A 20-year-old man with HIV who begins antiretroviral therapy today had better start saving for his golden years.
Although HIV infection was once considered a certain death sentence, research published today shows that the average person infected with HIV in North America can expect to live to the age of 63. Gay men with HIV can expect to live even longer, to an average age of 77, according to the findings published in PLOS One.
In 2009, the average life expectancy for a 20-year-old American man in the general population was exactly the same—77, the study reported.
“[It is] nothing short of miraculous, given where we were 20 years ago,” said Dr. Mark Smith, who treats people with HIV and also serves as president of the California HealthCare Foundation. “It's a stunning success story for biomedical science and has contributed greatly to our understanding of other viruses and disease processes as well."
The study looked at 23,000 HIV patients in the United States and Canada from 2002 to 2007. Subjects came from a wide range of racial and socioeconomic backgrounds. Intravenous drug users and non-white patients fared the worst, with life expectancies of 49 and 58, respectively.
Minority Health Gap 'Devastating'
Kyle Murphy, assistant director of communications for the National Minority AIDS Council, called the disparity in life expectancy between whites and non-whites with HIV “very real and devastating.”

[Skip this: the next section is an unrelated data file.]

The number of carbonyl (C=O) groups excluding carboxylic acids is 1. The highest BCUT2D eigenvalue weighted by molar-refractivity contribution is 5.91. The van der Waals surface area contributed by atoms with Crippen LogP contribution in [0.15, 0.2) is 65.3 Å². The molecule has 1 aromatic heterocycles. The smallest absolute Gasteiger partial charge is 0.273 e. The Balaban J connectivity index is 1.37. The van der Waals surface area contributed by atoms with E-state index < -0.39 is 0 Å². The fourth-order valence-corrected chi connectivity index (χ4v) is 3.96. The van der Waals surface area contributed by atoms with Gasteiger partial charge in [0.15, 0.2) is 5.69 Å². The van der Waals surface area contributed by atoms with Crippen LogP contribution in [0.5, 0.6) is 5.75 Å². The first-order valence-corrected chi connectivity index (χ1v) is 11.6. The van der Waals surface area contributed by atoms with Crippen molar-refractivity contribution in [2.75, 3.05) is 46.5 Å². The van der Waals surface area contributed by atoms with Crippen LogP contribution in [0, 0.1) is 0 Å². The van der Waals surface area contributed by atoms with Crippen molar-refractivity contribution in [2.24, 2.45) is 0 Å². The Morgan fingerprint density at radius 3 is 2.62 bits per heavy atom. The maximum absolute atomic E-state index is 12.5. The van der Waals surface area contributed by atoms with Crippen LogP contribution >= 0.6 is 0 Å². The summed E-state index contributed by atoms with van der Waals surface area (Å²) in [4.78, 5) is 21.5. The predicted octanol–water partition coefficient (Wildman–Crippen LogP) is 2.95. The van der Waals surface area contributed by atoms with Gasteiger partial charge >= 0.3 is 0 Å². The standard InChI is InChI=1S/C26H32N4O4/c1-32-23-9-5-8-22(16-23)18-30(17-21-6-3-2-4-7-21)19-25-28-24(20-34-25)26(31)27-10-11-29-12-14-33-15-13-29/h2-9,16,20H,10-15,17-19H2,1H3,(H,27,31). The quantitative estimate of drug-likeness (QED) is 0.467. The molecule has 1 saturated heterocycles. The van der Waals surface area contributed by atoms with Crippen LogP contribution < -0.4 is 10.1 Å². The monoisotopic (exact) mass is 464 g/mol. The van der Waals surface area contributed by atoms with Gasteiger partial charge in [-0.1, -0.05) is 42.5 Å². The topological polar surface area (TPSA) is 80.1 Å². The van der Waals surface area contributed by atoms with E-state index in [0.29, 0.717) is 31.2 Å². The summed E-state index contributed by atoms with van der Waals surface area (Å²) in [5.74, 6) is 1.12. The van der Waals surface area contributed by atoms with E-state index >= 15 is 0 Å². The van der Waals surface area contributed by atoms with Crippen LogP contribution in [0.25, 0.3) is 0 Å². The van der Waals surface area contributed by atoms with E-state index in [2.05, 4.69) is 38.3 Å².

“Across the board, communities of color fare worse than their white counterparts,” he told Healthline. “They are diagnosed much later and are less likely to be retained in care or to be virally suppressed.”
Dr. Joel Gallant, chair of the HIV Medicine Association, told Healthline he does not believe that race is an independent factor affecting life expectancy. “It's a proxy for more infections from drug use and later presentation to care,” he said.
The gay demographic, he said, tends to get tested for HIV regularly and to begin antiretroviral drugs immediately. Gallant, who said he sees HIV patients even in their eighties, noted that more people are being diagnosed at a later age, in part because older people tend not to get tested as often.
Early detection and treatment can now mean a normal lifespan for otherwise healthy Americans. The study results show that people who begin taking antiretroviral drugs earlier live longer. By lowering the number of viral cells in the blood, antiretroviral therapy, or ART, also helps to prevent HIV transmission.
Prevention, Treatment Go Hand-in-Hand
“It turns out that with HIV, treatment is prevention,” Smith told Healthline. “That is, effectively treating HIV with modern antivirals not only prevents the opportunistic infections which used to kill people with the disease, but also substantially reduces further HIV infection."
Last month, the HIV Medicine Association released new guidelines for treating people with HIV. Now that so many patients are living into their sixties and seventies, it's necessary to focus on routine preventive care, such as cholesterol and blood pressure screenings and treatment.
Smith said he has one HIV patient who is 70 and just had a hip replacement. “He walks his grandkids to school," Smith said. "The irony is that now I have to worry about the same things I worry about with any 70-year-old—lipids, blood pressure, etc. Five years ago, frankly, I didn't spend a lot of time on mildly elevated blood pressure in people with HIV.”
The best way to live a long life is to start treatment early, take ART drugs consistently, and keep other health problems at bay, said Gallant.